Written by Staff Writer
21 Jul, 2015 | 10:11 am
The volume of Arctic sea ice increased by around a third after an unusually cool summer in 2013.
Researchers say the growth continued in 2014 and more than compensated for losses recorded in the three previous years.
The scientists involved believe changes in summer temperatures have greater impacts on ice than thought.
But they say 2013 was a one-off and that climate change will continue to shrink the ice in the decades ahead.
The Arctic region has warmed more than most other parts of the planet over the past 30 years.
Satellite observations have documented a decrease of around 40% in the extent of sea ice cover in the Arctic since 1980.
But while the extent of the retreating ice has been well recorded, the key indicator that scientists want to understand is the loss of sea ice volume.
Researchers have been able to use data gathered by Europe’s Cryosat satellite over the past five years to answer this question.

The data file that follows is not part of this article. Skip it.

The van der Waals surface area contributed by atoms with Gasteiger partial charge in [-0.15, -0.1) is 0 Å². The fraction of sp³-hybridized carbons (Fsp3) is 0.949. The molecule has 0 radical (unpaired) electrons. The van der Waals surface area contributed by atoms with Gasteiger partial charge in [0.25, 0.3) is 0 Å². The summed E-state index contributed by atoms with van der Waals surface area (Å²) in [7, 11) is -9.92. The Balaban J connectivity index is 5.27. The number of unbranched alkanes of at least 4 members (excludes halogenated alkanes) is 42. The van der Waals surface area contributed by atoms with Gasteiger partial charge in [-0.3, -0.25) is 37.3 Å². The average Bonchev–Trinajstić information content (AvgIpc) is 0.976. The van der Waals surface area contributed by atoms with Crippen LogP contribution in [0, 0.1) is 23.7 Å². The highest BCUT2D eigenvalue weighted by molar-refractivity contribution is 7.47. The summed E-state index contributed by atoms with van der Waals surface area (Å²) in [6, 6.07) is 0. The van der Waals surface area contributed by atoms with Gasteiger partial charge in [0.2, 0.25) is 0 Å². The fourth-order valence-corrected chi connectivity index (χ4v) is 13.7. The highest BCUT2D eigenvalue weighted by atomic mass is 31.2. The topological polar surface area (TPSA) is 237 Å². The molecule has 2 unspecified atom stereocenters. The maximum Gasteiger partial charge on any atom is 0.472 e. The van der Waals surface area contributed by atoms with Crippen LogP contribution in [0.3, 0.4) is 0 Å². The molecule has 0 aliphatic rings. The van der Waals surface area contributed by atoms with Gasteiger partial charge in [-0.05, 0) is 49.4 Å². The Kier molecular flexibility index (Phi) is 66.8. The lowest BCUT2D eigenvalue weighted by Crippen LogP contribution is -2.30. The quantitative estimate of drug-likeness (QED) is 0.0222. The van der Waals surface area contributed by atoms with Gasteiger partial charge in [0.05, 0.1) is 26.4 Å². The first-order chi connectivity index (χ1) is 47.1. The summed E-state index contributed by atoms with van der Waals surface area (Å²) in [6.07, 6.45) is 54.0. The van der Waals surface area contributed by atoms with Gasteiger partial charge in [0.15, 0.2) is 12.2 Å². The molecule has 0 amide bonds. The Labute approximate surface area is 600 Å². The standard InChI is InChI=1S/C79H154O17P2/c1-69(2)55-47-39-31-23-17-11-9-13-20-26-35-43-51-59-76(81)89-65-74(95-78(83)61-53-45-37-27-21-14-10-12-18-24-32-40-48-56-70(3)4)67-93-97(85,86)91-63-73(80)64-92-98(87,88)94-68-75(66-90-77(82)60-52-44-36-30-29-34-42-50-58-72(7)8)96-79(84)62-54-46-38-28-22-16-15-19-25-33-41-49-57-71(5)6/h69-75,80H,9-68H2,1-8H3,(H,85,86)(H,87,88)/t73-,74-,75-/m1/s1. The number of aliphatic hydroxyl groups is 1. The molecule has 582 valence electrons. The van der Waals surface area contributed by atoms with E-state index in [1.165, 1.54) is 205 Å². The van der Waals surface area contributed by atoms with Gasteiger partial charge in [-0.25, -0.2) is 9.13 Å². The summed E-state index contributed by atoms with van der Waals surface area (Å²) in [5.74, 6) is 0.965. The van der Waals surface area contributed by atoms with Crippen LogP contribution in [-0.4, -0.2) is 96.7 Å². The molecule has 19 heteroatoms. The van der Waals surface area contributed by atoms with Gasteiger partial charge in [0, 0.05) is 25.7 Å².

This polar monitoring spacecraft has a sophisticated radar system that allows scientists to accurately estimate the volume.
The researchers used 88 million measurements of sea ice thickness from Cyrosat and found that between 2010 and 2012, the volume of sea ice went down by 14%.
They published their initial findings at the end of 2013 – but have now refined and updated them to include data from 2014 as well.
Relative to the average of the period between 2010 and 2012, the scientists found that there was a 33% increase in sea ice volume in 2013, while in 2014 there was still a quarter more sea ice than there was between 2010-2012.
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